The architecture of art
Why the “white cube” formula has become universal for branded galleries
By Georgina Adam. Art Market, Issue 247, June 2013
Published online: 19 June 2013
Hardly a week goes by without news of another contemporary art gallery setting up in the capital, expanding its premises or moving to a new site. Most recently, Gagosian has confirmed that it is opening a 13th gallery just off Berkeley Square, and Sadie Coles has found a new space on Kingly Street. Victoria Miro has bagged premises just behind Sotheby’s on St George Street, and the auction house itself has taken over a building on the same road to make a private selling space.
These come after last year’s rush of New York dealers to set up London outlets: David Zwirner, Pace, Michael Werner and Per Skarstedt. But a Martian visiting them would probably be struck by how uniform the design of the different spaces is. They all share the same “white cube” aesthetic: starkly white, featuring either wood or concrete floors, with minimal distraction from the hardware (door knobs, radiators and so on). Lighting is often recessed, with everything done to ensure a clutter-free and stylish setting for the art on view.
Unlike luxury goods stores, which are carefully shop-fitted by interior designers, today’s top art galleries are almost always designed by architects. “This is one of the few areas where architects get to do interiors,” says Edwin Heathcote, the architectural critic for the Financial Times. “They achieve a kind of hardness, a global purity, by stripping out detail, which is particularly suitable for contemporary art.”
The list of architects who are sought after by art dealers is short, and many have worked on multiple gallery and museum projects. Gagosian’s new building will be designed by the high-profile firm Caruso St John, which has already fitted out six of the gallery’s bases. Caruso also designed Blain Southern’s huge new gallery in Hanover Square.
David Kohn, formerly with Caruso, is tipped to redo Sotheby’s recently acquired building, and last year successfully refurbished Thomas Dane’s second space, beside Christie’s, on Duke Street. Another talented architect, Thomas Croft, has a string of commissions to his name, among them Ordovas, Eykyn Maclean, Per Skarstedt and Timothy Taylor.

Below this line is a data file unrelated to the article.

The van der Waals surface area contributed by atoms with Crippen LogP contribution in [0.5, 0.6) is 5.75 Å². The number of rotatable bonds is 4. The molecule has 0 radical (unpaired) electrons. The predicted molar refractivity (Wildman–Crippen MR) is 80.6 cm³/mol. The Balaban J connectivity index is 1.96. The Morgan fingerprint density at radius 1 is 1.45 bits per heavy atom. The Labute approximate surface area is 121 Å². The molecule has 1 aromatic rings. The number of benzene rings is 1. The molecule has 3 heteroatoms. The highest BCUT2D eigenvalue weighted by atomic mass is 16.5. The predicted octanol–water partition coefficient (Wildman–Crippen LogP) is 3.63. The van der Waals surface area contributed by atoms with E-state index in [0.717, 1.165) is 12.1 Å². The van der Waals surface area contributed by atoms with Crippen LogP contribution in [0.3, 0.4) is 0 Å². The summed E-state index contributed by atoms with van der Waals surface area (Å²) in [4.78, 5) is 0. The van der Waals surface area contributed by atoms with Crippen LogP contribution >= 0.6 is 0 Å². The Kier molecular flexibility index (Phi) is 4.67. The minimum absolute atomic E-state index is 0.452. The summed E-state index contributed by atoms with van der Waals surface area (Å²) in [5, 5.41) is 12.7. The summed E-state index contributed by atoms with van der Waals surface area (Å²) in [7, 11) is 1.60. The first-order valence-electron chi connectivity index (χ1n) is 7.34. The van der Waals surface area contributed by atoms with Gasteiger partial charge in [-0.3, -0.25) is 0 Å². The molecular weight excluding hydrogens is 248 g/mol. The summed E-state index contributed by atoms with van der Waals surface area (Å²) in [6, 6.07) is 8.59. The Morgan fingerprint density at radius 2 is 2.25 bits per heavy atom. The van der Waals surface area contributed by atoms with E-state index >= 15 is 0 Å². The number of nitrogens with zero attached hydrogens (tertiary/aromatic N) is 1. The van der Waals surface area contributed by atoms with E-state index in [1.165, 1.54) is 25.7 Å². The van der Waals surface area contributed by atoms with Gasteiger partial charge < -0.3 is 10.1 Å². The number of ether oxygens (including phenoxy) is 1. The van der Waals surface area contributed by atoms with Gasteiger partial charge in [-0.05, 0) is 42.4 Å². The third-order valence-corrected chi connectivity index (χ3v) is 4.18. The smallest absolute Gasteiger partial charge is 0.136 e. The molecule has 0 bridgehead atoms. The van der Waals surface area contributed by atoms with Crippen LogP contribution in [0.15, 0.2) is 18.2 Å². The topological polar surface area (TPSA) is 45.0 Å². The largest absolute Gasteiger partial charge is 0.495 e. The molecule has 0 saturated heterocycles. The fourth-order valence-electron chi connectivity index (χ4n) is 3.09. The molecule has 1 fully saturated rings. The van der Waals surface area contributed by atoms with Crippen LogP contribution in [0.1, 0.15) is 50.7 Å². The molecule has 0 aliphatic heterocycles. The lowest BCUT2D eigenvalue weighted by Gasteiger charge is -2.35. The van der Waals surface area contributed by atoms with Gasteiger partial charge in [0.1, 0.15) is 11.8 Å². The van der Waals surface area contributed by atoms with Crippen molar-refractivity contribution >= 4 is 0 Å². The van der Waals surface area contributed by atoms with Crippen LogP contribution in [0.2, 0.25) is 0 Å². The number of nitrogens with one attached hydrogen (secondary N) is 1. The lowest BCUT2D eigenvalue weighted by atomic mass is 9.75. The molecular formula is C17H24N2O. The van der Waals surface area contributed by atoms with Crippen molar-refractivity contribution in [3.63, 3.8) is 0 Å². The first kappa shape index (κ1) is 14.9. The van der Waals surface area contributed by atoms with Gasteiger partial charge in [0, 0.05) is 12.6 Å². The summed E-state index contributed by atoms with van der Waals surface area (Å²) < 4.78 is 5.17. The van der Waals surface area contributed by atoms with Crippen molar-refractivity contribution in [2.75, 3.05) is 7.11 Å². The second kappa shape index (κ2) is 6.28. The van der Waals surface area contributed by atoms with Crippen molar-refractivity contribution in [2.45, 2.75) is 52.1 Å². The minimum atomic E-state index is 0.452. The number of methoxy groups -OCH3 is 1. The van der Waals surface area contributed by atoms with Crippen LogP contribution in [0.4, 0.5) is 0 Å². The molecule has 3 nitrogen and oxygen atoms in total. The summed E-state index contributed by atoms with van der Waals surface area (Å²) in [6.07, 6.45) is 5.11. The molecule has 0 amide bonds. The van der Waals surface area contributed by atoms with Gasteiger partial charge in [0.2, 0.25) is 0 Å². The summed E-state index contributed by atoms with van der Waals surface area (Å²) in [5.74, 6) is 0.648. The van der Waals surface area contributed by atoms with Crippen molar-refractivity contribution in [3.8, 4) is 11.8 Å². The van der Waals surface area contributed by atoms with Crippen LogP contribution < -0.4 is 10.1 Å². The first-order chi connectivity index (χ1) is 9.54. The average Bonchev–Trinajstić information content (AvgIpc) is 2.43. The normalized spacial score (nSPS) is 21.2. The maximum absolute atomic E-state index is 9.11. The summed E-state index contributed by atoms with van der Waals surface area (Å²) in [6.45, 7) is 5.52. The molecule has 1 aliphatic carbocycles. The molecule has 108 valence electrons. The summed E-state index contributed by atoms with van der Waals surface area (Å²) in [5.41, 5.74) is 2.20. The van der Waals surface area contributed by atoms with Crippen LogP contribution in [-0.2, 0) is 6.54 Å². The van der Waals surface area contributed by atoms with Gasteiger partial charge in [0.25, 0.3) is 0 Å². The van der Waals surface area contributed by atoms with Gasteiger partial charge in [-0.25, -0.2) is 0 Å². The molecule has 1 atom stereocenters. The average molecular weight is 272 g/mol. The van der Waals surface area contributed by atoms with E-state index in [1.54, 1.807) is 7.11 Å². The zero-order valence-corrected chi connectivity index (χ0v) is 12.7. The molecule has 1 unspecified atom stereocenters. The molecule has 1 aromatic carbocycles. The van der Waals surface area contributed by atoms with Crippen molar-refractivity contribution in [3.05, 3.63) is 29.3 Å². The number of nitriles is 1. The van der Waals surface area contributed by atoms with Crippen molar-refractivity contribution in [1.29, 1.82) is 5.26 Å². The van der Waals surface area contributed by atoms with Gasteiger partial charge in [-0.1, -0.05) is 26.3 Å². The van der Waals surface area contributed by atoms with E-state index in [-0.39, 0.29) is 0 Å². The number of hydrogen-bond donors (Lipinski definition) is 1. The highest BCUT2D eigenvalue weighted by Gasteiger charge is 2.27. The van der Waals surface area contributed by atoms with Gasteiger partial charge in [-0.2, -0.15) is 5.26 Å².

The renowned architect David Chipperfield, who is designing the collector Eugenio Lopez’s museum in Mexico City (due to open in November), renovated Pace’s new gallery in the Royal Academy of Arts’ Burlington Gardens site. Equally feted is Annabelle Selldorf, the favourite of David Zwirner on both sides of the Atlantic, who was also responsible for Hauser & Wirth’s Savile Row behemoth.
To the untrained eye, however, these galleries look very much the same. Heathcote sees this as displaying profound conservatism among art dealers. “While I do see subtle differences, it is true that the spaces are very similar,” he says. “I think this reflects the fact that international art is global, as are the big brand names. The gallery owner wants to be able to display art in the same setting, because the art could look very different if put in a different context. And the ‘white cube’ [aesthetic] is also good for younger artists; it puts them on the same flattering foot as established ones,” he says. Back in 1976, Brian O’Doherty, in his book Inside the White Cube: the Ideology of the Gallery Space, said that the ideal space “subtracts from the artwork all cues that interfere with the fact that it is ‘art’.”
Heathcote also picks out, as an example of dealers’ fear of stepping outside the norm, the almost universal re-use of existing buildings for galleries. “There are virtually no examples of new-builds for galleries, whereas dealers could do something quite radical,” he says. The exception is Zwirner’s new 20th Street gallery in New York; a building by Selldorf now occupies the site of a former parking garage.
Heathcote says that light and space are the first things he looks for when visiting a gallery. Mayfair galleries tend to be in older buildings: in townhouses, such as Zwirner, or in former banks, like Hauser & Wirth’s Piccadilly premises. These older properties come with heritage constraints: any changes must be reversible, and getting permits can be gruelling. Another issue is the windows, which eat up precious wall space. Industrial buildings, particularly warehouses—such as Gagosian’s in King’s Cross—offer volume, height and top-lighting, and do not have windows.
David Rosen of Pilcher Hershman, an estate agent and fellow of the Royal British Institute of Architects, who has been marrying dealers with spaces in London for more than 20 years, says: “The essentials are volume, light, style and height. But the most important thing is that it should be what the artists want—not what the clients like.”
Will the ‘white cube’ look old-fashioned one day? It has been around for a good 40 years already. Heathcote thinks that change will not be initiated by dealers, but could come from a shift in the nature of the art that is sold, or changes in the way art is displayed in museums. If the London-New York axis were ever to lose its hegemony, there would also be an impact. “If the market flips to São Paulo or Beijing, with a different aesthetic, then gallery design might change,” he says, “but I don’t see that happening soon.”
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